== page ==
As it is, there is no cold from the a/c and the fan only seems to run at the lowest setting. But it is sort of entertaining to turn on the system and hear some vent door inside the dash slowly creak into position. It's Addams Family Climate Control!

I'm tempted to substitute a potentiometer for the climate-control thermistor because a) the dash pad containing the thermistor is out of the car, and b) because that might prompt the system to boost the fan speed (if the fan speed can be boosted). I need to determine the range of resistance that the thermistor supplies and then substitute the appropriate manually adjustable resistance.

Offline "Cadillac Kid" Greg Surfas 15364

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Re: Checking the (gulp) vacuum system on a 1967 Eldorado?
« Reply #3 on: June 17, 2017, 07:21:05 PM »
You know, there have been enumerable posts regarding vacuum systems , their hoses, their connections, leaks and the NECESSITY of replacing all the hoses immediately.  It has been my experience over more years than I care to remember that unless the vehicle has been abused by hammer mechanics or fires MOST of the vacuum lines, especially those inside the cabin can and do last for the life of the car.  By that I mean 60+ years.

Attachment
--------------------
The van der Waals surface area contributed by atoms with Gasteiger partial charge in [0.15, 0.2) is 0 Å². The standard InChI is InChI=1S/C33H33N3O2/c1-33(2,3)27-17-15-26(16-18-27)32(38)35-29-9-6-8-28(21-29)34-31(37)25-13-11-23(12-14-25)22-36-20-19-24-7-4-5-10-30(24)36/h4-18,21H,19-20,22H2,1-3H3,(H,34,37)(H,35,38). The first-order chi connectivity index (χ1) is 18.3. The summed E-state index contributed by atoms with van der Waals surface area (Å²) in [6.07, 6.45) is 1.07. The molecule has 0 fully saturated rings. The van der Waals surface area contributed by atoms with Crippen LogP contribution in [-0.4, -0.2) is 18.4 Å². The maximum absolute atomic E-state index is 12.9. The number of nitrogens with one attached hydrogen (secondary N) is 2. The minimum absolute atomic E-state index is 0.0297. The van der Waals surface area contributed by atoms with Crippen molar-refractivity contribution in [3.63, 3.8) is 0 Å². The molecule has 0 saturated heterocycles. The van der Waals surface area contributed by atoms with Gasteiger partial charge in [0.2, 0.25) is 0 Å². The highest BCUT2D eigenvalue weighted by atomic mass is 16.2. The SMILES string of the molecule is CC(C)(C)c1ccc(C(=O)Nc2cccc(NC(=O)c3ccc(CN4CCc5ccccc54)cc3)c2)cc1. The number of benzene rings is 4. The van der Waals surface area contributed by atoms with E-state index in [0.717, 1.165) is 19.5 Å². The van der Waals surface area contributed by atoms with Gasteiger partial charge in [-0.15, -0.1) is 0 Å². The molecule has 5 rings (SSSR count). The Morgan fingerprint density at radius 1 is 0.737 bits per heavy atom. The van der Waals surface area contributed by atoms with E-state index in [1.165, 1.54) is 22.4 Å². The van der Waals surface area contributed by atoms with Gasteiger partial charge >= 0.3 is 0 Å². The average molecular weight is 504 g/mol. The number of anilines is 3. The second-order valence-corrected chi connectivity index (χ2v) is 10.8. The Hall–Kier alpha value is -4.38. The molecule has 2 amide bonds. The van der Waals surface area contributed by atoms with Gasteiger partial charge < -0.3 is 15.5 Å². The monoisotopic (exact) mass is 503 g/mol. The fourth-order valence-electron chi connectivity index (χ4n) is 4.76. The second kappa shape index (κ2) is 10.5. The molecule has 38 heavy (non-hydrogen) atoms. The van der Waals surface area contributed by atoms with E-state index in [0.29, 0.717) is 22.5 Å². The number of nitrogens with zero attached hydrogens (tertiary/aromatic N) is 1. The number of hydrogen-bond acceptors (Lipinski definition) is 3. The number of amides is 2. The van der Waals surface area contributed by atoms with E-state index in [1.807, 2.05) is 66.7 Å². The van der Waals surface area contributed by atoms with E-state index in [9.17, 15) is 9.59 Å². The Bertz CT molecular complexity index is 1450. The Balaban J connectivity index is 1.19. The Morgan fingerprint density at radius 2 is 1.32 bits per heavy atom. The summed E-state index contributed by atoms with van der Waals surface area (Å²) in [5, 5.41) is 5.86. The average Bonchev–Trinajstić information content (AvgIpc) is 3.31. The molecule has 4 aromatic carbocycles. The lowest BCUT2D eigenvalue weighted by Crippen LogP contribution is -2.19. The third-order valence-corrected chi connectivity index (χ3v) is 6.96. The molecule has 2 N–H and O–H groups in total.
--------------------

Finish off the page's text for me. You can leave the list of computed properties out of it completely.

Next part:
The hoses can and do become unconnected when physical contact by someone working in their area causes them to move, and those under the hood can become hardened at the ends and split, but typically they can just be trimmed and re installed.
That said, it is ESSENTIAL that when acquiring a new (to you) vehicle, one must take the factory service manual (FSM) and verify line by line that all the hoses are connected at the right point to the correct device.  The number of carburetors and distributors that have been changed because of disconnected vacuum lines somewhere down the circuit is criminal.
Short version: Get the FSM, go down the color coded vacuum lines one by one and verifuy there are no disconnects or breaks in the lines and 95% of the "issues" will disappear.
That's my story and I'm sticking to it.
Greg Surfas
Cadillac Kid-Greg Surfas
CLC #15364
66 Coupe deVille (now gone to the UK)
72 Eldo Cpe  (now cruising the sands in Quatar)
73 Coupe deVille
75 Coupe deElegance
76 Coupe deVille
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Offline savemy67

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  • Name: Christopher Winter
Re: Checking the (gulp) vacuum system on a 1967 Eldorado?
« Reply #4 on: June 17, 2017, 08:49:27 PM »
Hello sdownie,